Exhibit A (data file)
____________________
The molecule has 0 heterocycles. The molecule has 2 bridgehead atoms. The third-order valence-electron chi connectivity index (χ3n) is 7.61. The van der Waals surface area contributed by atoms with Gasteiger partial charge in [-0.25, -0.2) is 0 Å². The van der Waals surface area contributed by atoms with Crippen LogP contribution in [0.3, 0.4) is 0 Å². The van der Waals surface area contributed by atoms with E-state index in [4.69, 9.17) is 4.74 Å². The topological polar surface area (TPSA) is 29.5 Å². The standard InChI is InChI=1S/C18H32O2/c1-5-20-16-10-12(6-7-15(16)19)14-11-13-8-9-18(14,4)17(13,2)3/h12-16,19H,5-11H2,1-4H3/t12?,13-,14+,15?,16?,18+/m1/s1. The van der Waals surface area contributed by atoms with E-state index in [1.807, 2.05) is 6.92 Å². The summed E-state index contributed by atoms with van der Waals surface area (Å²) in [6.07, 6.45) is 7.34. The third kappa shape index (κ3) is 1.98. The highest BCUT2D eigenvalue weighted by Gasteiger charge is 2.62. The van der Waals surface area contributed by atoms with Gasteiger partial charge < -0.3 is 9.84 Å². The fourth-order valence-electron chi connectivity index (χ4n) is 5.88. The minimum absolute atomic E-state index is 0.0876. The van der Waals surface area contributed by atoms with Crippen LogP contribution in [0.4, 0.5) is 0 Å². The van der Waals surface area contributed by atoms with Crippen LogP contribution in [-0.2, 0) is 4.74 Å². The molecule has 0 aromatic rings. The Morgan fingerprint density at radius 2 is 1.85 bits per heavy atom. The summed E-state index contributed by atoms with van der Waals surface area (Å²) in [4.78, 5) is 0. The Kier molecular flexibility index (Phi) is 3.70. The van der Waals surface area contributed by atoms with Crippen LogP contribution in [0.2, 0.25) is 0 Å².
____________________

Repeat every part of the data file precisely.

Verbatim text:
The molecule has 0 heterocycles. The molecule has 2 bridgehead atoms. The third-order valence-electron chi connectivity index (χ3n) is 7.61. The van der Waals surface area contributed by atoms with Gasteiger partial charge in [-0.25, -0.2) is 0 Å². The van der Waals surface area contributed by atoms with Crippen LogP contribution in [0.3, 0.4) is 0 Å². The van der Waals surface area contributed by atoms with E-state index in [4.69, 9.17) is 4.74 Å². The topological polar surface area (TPSA) is 29.5 Å². The standard InChI is InChI=1S/C18H32O2/c1-5-20-16-10-12(6-7-15(16)19)14-11-13-8-9-18(14,4)17(13,2)3/h12-16,19H,5-11H2,1-4H3/t12?,13-,14+,15?,16?,18+/m1/s1. The van der Waals surface area contributed by atoms with E-state index in [1.807, 2.05) is 6.92 Å². The summed E-state index contributed by atoms with van der Waals surface area (Å²) in [6.07, 6.45) is 7.34. The third kappa shape index (κ3) is 1.98. The highest BCUT2D eigenvalue weighted by Gasteiger charge is 2.62. The van der Waals surface area contributed by atoms with Gasteiger partial charge < -0.3 is 9.84 Å². The fourth-order valence-electron chi connectivity index (χ4n) is 5.88. The minimum absolute atomic E-state index is 0.0876. The van der Waals surface area contributed by atoms with Crippen LogP contribution in [0.4, 0.5) is 0 Å². The van der Waals surface area contributed by atoms with Crippen LogP contribution in [-0.2, 0) is 4.74 Å². The molecule has 0 aromatic rings. The Morgan fingerprint density at radius 2 is 1.85 bits per heavy atom. The summed E-state index contributed by atoms with van der Waals surface area (Å²) in [4.78, 5) is 0. The Kier molecular flexibility index (Phi) is 3.70. The van der Waals surface area contributed by atoms with Crippen LogP contribution in [0.2, 0.25) is 0 Å².